In it he details not only some of the reasons he digs Kevin H., but also the one major shortcoming he finds in Huizenga’s work. A couple of quotations from his post sum it up nicely.
What happens in one issue has only cursory bearing on another. Glenn Ganges is in many ways like a bulletin board that Huizenga uses to pin whatever he wants to talk about to.
I’m unsure what the stakes are within Huizenga’s world, and I’m unsure what my relationship to his characters are supposed to be.
Isaac then asks…
Is it wrong for me to have this quibble while enjoying rather profoundly each individual Huizenga story? … Should I just relax and quit my bitching and enjoy the riches that are there? Do you think Huizenga is deliberately playing with how character is represented in narrative? Do you think I’ve totally got my head up my ass here? And weren’t we supposed to talk about Ganges #2 which Douglas Wolk called “the kind of thing I want to hand to people who ask ‘what kind of comics do you like?'”
So, in order … No, maybe, sometimes, kind of, and yes we were.
By which I mean …
No, we all want more, right? I think you covered it pretty well here.
Maybe we’d all enjoy stuff more if we stop looking for fault. But that’s hard when you’re in the art business and used to questioning reality, right?
I do think that Huizenga deliberately plays around with the rules of narrative sometimes. After all, his stories rarely end-up being about what they seemed to be about at the beginning. He’s liable to give pages upon pages over to what would otherwise be a tiny moment, giving that moment twice as much weight as the rest of the story. (As in “The Moon Rose” in Or Else #2.)
Wolk uses the term “gradual narrative” to talk about the Glenn Ganges stories. I think he’s alluding to the fact that the stories are so rarely really about Glenn & Wendy, so only with a lot of diligent reading and after-thought can we piece together the story of Glenn & Wendy’s lives. We learn much more about the world around them than we do about their stories. Sometimes this seems deliberate, and sometimes Huizenga does seem to be using Glenn as a vessel to talk about whatever’s on his mind. (Or, maybe he’s just a tease. Check out the last page of Ganges #2. Who is fuck is Uncle Louis? That seems like a detail he threw in just to be ridiculous.)
Would you like Huizenga’s oeuvre better if it were a whole bunch of stories about people with different names, but similar faces and lives? Abe Abbot, Brian Billingsly, Carl Compastner, Dave Diggler … and so on?
So, no, your head is definitely not up your ass. Maybe Huizenga’s just not interested in writing the book you wanna read. Or put it this way … Wouldn’t we all like to know a little bit more about that Godot? Sure, but that’s not the play Beckett wanted to write.
Ganges #2 is all about video games, kinda.
The first “story” appears to be basically an exercise in abstraction and riffing on a couple of basic elements who happen to have appeared in several of Kevin H.’s previous books. What starts out quite clearly as a Tekken-style fighting game in comic form becomes a competition to see which character can produce the most complex and impressive variations.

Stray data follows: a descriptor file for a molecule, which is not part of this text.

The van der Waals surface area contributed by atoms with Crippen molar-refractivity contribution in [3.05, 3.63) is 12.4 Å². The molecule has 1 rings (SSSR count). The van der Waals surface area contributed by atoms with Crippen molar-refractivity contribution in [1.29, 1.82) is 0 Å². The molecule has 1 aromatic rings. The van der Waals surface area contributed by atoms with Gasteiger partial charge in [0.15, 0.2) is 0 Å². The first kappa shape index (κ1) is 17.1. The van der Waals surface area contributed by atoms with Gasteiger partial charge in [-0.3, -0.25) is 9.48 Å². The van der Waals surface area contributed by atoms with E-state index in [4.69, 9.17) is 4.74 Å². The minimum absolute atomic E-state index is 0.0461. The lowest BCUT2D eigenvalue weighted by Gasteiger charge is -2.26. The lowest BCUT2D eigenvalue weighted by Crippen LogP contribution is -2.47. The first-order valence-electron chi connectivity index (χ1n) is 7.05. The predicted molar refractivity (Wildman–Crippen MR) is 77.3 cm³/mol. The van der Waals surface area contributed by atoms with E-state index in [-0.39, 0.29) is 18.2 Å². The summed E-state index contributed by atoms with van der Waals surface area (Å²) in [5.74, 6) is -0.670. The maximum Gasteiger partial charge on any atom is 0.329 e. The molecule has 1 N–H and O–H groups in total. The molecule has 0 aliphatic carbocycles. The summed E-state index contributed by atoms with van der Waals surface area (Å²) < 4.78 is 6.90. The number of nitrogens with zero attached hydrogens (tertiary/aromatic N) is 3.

The art is beautiful to look at, and in the end the white one wins. Sweet
As it turns out, Glenn Ganges was playing the black one, and he lost. Thus the theme of video games takes us into the only other story in the comic, “Pulverize”. And, as is Kevin H.’s way, he uses this theme to draw us into a personal story about his time in the dot com boom, a bit of history about video games, some ruminations of the nature of video games and the effects they have on the players, and commentary about on-the-job relationships. We also meet Bob Bilson, who already returned for one panel in Ganges #1, and who is exactly the type of lovable loser that Huizenga loves to spend time thinking about and giving his due.
Check out Huizenga/Glenn exploring the nature of video games – “Underneath, it’s just dots shooting at dots” – and at the same time using it as justification for his fixation. While, at the same time, Huizenga inserts a sly assessment of the effect these video games are having on Glenn & Wendy’s relationship by never letting us see Wendy’s face in the whole story (or even on the back cover).
(Hey, what’s this snazzy shirt Glenn’s wearing? I don’t think you could get away with this in real life. Could you? Note how it matches his long-sleeve t-shirt, shown above.)
What’s great about this issue is the way Kevin H. manages to do all the things he loves – he mixes in some fiction, tells a good story, gets in a lot of commentary, uses the comics form to his best advantage, breaks out of the panels, and shines some light on an unexpected hero – and yet it doesn’t feel forced. It all fits in one long form and it flows in a completely natural way. The symbolism of the images gets layered as the story gets longer, and it takes all of the foundation he’s spent 19 pages laying out to create that incredibly moving ending.
If you had told me I’d read a comic book about video games and that something that occurred in the game would be the key emotional moment of a brilliant story, I’d have laughed in your face and suggested you stop reading Super Mario Adventures.
And maybe that’s the best way to sum up what’s great about Kevin Huizenga’s work: No matter what you get from it – a history lesson, a lesson in empathy, or a great story – it never happens in anything like an expected way. He always comes in through the side door. Remarkable.